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State health officials warn Indiana residents about rise in syphilis cases

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INDIANAPOLIS, Ind. – The number of syphilis cases is on the rise in Indiana. As a result, state health officials are urging health care providers to educate patients about the risks of the disease.

Syphilis is spread by direct skin-to-skin contact during unprotected sex. Pregnant women who are infected can transmit it to their unborn babies.

Health officials say it is important to be aggressive about testing and treatment.

“Indiana experienced a 70 percent increase in syphilis cases between 2014 and 2015,” said State Health Commissioner Jerome Adams. “We are continuing to see an increase this year and we are working closely with local health officials and healthcare providers to make sure patients are getting tested and receive treatment.”

In 2014, Indiana reported 168 cases of primary and secondary syphilis and 129 cases of early latent syphilis. In 2015, Indiana reported 285 cases of primary and secondary and 220 cases of early latent syphilis.  According to the Centers for Disease Control and Prevention (CDC), the U.S. is seeing similar increases nationally.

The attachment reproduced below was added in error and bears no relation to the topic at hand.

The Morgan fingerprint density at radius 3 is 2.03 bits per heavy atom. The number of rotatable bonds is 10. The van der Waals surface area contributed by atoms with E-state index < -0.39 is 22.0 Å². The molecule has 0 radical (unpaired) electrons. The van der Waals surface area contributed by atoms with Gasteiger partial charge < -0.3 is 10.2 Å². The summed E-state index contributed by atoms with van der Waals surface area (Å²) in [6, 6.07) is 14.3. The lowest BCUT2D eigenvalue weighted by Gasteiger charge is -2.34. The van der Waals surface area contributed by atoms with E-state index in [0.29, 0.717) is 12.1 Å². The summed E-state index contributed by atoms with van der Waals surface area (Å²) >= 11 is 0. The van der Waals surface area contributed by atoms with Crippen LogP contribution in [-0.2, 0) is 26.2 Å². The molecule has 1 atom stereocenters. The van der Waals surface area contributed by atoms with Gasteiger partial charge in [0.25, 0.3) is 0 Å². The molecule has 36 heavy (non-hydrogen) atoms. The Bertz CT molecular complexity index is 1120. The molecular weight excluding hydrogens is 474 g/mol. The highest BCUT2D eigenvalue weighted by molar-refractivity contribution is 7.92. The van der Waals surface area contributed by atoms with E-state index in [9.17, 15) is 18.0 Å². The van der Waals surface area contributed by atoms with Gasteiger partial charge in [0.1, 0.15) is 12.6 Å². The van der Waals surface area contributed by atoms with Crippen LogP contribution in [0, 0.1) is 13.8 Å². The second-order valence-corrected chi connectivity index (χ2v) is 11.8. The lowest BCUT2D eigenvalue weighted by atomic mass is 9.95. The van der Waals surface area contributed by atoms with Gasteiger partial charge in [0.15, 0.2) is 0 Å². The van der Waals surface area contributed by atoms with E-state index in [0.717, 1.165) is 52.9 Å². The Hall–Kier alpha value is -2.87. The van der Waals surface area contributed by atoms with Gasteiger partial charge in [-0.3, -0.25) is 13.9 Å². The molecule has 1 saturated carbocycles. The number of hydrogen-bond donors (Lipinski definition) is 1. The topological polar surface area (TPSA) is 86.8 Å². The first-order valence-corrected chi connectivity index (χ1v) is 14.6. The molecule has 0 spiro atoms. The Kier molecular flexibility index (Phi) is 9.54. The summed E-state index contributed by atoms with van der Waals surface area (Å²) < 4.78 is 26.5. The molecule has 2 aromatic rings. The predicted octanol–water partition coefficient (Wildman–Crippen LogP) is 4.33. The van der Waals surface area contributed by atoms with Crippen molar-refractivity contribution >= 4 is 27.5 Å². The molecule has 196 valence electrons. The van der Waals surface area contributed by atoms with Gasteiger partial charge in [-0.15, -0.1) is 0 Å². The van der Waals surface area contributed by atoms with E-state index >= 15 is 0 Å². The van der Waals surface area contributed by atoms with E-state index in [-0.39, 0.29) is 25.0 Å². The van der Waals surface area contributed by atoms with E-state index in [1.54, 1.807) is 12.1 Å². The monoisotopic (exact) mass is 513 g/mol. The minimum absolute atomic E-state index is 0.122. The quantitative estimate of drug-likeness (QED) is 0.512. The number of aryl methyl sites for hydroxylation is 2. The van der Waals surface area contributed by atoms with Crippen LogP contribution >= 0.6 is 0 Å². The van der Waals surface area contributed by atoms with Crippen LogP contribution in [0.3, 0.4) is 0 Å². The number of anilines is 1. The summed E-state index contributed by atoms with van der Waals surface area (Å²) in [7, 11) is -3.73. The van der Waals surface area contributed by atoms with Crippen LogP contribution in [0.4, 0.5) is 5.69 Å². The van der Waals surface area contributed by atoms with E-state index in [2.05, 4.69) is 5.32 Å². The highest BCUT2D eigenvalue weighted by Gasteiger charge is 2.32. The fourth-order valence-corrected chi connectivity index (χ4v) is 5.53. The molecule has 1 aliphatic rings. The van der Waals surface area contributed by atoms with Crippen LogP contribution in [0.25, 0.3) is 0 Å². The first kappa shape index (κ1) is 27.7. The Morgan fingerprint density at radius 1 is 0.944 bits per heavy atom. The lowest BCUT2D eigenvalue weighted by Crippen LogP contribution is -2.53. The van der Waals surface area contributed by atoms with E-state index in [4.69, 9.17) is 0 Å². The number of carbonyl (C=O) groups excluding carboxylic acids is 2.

It's not just syphilis people should be worried about.

 

"Syphilis and HIV can actually infect at the same time. There could be a co-infection. So it's important for healthcare providers and patients to consider HIV testing as well," State Epidemiologist, Pam Pontones said.

Many doctors believe the increase could also be due to the lack of symptoms. Men are being hit the hardest with the disease and could be passing it on to women without knowing they have it.

"There is a certain percentage of men that are having sex with men that are having sex with women as well yes. A pretty high percentage. Maybe 30-50%," Community Health Infectious Disease Dr. Steve Norris said.

The Indiana State Department of Health is working with the CDC and other states to narrow down a cause of the rise in syphilis cases. The state will also investigate each syphilis case as another way to track to trend.